By News24 and Reuters
Former Zimbabwean president Robert Mugabe has described his departure from office in November as a “coup d’etat” in his first TV interview since then, aired by South Africa’s state broadcaster on Thursday.
“I say it was a coup d’etat – some people have refused to call it a coup d’etat,” said Mugabe referring to the brief takeover by the army which led to Emmerson Mnangagwa assuming power after his resignation.
“(…) We must undo this disgrace we have imposed on ourselves,” he said.
Mugabe was forced to quit when the military stepped in and Zanu-PF lawmakers launched impeachment proceedings against their once beloved leader.
Since his dramatic reversal of fortune, he has largely appeared to stay out of public life.
The military moved against Mugabe, 94, after he sacked his then-deputy and heir-apparent Mnangwga apparently fearing the nonagenarian was grooming his wife Grace to succeed him as president.
The former first lady had cultivated her own factional support base within Zanu-PF known as “G-40” that was seen as hostile to the security establishment.
“It was truly a military takeover, there was no movement visible unless that movement was checked and allowed by the army,” said Mugabe.
Zimbabwe’s former leader Robert Mugabe said he never thought new President Emmerson Mnangagwa would turn against him and denounced Mnangagwa’s move to oust him last year as a coup, in the interview.
Mugabe, 94, ruled Zimbabwe from independence in 1980 until he stepped down under pressure from Mnangagwa’s allies in the army in November.
Viewed by some as a liberation hero, others remember Mugabe for turning a promising country into an economic basket case and international pariah.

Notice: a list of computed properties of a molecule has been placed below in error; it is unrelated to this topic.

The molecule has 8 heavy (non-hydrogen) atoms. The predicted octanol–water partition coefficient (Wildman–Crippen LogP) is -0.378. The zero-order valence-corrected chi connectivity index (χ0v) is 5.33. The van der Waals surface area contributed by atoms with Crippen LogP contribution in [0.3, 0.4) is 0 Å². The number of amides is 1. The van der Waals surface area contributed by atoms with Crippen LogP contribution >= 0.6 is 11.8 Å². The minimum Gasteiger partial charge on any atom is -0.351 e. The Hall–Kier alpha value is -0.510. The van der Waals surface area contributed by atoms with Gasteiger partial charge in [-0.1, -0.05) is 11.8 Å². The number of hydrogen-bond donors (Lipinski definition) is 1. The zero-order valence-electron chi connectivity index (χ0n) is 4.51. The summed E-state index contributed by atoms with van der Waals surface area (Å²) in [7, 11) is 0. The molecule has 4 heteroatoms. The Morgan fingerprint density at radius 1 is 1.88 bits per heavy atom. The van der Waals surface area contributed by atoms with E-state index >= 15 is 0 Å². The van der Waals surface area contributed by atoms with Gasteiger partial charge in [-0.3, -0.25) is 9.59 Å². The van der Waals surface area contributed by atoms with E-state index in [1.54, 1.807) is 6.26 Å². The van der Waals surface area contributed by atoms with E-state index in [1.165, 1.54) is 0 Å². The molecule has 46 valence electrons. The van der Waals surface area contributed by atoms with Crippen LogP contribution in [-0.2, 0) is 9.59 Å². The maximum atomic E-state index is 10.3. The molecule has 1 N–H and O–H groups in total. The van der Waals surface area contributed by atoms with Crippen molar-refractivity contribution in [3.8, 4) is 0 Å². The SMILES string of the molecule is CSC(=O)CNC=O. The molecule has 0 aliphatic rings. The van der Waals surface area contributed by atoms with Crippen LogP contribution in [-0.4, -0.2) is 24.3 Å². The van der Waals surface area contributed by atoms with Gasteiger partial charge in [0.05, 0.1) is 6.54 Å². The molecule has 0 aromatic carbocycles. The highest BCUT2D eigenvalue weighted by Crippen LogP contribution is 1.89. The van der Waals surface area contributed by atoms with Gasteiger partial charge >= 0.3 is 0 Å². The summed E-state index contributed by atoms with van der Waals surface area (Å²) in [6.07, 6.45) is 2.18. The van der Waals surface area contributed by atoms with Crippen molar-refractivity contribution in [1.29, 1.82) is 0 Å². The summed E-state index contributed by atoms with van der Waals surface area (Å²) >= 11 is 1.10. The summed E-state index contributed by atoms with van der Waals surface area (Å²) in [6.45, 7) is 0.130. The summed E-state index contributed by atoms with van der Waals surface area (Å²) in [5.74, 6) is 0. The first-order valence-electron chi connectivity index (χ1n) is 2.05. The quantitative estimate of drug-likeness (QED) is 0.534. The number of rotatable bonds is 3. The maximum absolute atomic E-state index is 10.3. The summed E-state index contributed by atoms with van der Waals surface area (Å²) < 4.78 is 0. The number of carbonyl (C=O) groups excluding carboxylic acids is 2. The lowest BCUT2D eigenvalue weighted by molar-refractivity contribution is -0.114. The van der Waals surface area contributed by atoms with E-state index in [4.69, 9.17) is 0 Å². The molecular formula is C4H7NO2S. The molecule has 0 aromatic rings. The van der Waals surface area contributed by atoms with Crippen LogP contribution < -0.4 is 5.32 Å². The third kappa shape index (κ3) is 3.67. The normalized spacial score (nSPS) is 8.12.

Mnangagwa, deputy president under Mugabe, has promised to open up Zimbabwe to foreign investment and mend ties with the West since assuming power.
“I don’t hate Emmerson. But he must be proper, he is improper where he is. Illegal…”
“I never thought he whom I had nurtured and brought into government and whose life I worked so hard in prison to save as he was threatened with hanging, that one day he would be the man who would turn against me,” Mugabe said in the interview with SABC in Harare.
Mnangagwa was convicted of sabotage under white minority rule and sentenced to death. But he was spared the noose because it was deemed that he was a minor when he had committed the crime.
Mugabe said he was ousted in a “military takeover” and that Mnangagwa had assumed the presidency illegally.
“I don’t hate Emmerson, I brought him into government. But he must be proper, he is improper where he is. Illegal,” Mugabe said. “We must undo this disgrace, which we have imposed on ourselves. We don’t deserve it.”
Zimbabwe’s New Patriotic Front (NPF) says “unwarranted” attacks on former president Robert Mugabe by Zanu-PF are a threat to peace and stability.
Since his fall from power, Mugabe has stayed at his Harare mansion with his wife Grace. His ousting was the culmination of a power struggle between Mnangagwa and Grace Mugabe, who was being groomed by her husband as his potential successor.
Mugabe was granted immunity from prosecution and assured that his safety will be protected in his home country under a deal that led to his resignation.
Mugabe quit as parliament began a process to impeach him, triggering wild celebrations in the streets.
Zimbabwe was once one of Africa’s most promising economies but suffered decades of decline as Mugabe pursued policies that included the violent seizure of white-owned commercial farms and money-printing that led to hyperinflation.
Mnangagwa has said Zimbabwe still wants to end discrimination between black and white farmers but will seek new ways to compensate those who have lost their properties. Former colonial ruler Britain said last month that Harare should press on with transparent and fair land reform.
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